TOP PHOTO: Abandoned restaurant on 27th street directly across the street from the Northwestern Mutual corporate campus, 2006. ABOVE: Same abandoned restaurant, 30 minutes ago.
An interesting debate is occurring in neighboring Oak Creek and Franklin regarding a proposed Interchange on Drexel Avenue.
Let's get this out of the way right now: This interchange will be built. Promises have been made, money has changed hands. The question is whether Franklin will be suckered into paying for an interchange we don't need.
The proposed interchange is in Oak Creek, directly adjacent to their growing Howell Avenue commercial corridor, a strip-mall-clogged, drive-thru abomination that nonetheless provides some level of sales tax and property tax revenue to the city, and that's nothing to sneeze at.The citizens of Oak Creek -- which is an otherwise beautiful suburban community, don't get me wrong -- probably don’t point to this particular strip with civic pride (but, hey, there’s a Sonic Drive-In there!). On the other hand, a huge plot of land containing an abandoned manufacturing plant is ripe for just the kind of development that direct proximity to an interchange can bring; a new interchange would almost certainly put that parcel into play. Oak Creek has much to gain from what is to Franklin a superfluous interchange.
The length of Drexel Avenue between the proposed interchange and 27th Street, which is supposed to be marketed and developed as an Oak Creek/Franklin partnership, is laughably under-engineered. Though the road is ostensibly part of the Oak Leaf Bike Trail, it has no shoulder to speak of and is a virtual death-trap for any biker brave enough to traverse it.
The State Department of Transportation, which requires a 50% local-money commitment to new interchanges, has set a May 1st deadline for Franklin and Oak Creek to collaborate on funding their "shares."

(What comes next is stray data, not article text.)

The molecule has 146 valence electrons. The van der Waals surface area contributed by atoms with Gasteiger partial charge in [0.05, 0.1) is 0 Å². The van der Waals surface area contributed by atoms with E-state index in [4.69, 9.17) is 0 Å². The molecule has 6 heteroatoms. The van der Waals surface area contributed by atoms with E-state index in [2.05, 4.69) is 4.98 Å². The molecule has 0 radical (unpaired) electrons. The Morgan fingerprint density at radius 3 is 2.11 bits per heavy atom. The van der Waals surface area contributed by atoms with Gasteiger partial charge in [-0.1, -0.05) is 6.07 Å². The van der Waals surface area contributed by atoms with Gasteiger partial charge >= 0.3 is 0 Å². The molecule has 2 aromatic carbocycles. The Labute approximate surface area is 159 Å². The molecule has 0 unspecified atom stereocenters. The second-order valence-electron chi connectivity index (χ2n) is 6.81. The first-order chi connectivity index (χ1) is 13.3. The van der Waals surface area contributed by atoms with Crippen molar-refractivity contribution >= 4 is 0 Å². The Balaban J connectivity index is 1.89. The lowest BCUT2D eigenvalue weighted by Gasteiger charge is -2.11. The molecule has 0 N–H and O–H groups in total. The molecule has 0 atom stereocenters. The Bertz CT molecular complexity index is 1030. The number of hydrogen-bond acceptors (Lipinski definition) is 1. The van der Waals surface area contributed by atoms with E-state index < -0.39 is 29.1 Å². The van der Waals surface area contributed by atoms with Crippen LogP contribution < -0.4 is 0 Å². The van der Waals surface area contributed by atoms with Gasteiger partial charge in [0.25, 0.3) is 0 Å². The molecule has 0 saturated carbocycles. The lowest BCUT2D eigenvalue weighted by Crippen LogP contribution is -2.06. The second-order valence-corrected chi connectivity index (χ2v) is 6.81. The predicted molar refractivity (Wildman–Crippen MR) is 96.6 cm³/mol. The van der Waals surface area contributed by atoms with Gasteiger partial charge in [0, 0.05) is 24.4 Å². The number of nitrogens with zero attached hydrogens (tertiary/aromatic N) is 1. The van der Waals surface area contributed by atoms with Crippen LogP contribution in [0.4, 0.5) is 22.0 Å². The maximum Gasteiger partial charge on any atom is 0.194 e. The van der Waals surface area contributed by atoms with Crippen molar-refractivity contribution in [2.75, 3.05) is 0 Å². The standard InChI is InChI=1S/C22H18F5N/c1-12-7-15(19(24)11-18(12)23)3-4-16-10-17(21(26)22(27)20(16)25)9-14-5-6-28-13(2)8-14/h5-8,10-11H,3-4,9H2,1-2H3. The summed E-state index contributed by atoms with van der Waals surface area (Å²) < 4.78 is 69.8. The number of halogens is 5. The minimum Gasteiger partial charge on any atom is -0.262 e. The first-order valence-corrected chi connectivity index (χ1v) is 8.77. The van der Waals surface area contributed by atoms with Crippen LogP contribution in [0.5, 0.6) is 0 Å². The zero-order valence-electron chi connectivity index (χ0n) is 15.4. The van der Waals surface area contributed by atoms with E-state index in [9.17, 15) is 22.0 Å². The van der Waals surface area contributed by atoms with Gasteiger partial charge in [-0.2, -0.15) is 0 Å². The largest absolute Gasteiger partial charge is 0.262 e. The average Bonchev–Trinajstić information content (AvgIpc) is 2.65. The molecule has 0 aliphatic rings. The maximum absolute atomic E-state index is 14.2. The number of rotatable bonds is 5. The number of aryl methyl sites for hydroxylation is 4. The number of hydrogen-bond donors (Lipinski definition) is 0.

Northwestern Mutual, whose campus in on the Franklin side of 27th Street, has offered to contributes $1.6 million to the interchange project. So their employees can get to work 90 seconds quicker from the south? No -- they own the empty land on the Oak Creek side of 27th Street, where an urban village has been envisioned.Now it gets complicated, and I’ll paraphrase at this point. As part of the Oak Creek/Franklin 27th Street partnership, both cities committed to a half million dollars each for “enhanced lighting” on 27th Street.
Anyway, long story short: The State DOT said, in effect, we’ll pay for the “enhanced lighting” (“enhanced lighting”?), if Oak Creek and Franklin toss their funds originally earmarked for “enhanced lighting” (“enhanced lighting”?!?!) into the “build an Interchange” pot.
So, instead of paying for what could be considered an improvement for the potential 27th Street Corridor -- of benefit to Franklin AND Oak Creek -- Franklin taxpayers will be tricked into paying a half million dollars for an Oak Creek interchange of no real benefit to Franklin, a city which is bracketed nicely by the Rawson and Ryan Interchanges.
Last night, according to The Milwaukee Journal Sentinel:
The Franklin Common Council deadlocked on a proposal made by Ald. Steve Olson. Olson proposed that Franklin pay for $500,000 in lighting improvements on S. 27th St. that normally would be the obligation of the DOT if the DOT built the Drexel interchange and required no money from Franklin for the interchange.
You don't even have to read between the lines to see the folly of such a move! The Trojan Horse was stopped at the door. For now.
Funny thing is: Oak Creek also took no action regarding the Drexel Interchange.
They are turning out to be much better poker players than the Franklin side of the road.
Part 2 to come, in which we discuss bad poker, new priorities and opportunities, and the effects of cognitive dissonance on 27th Street Steering Committee members ...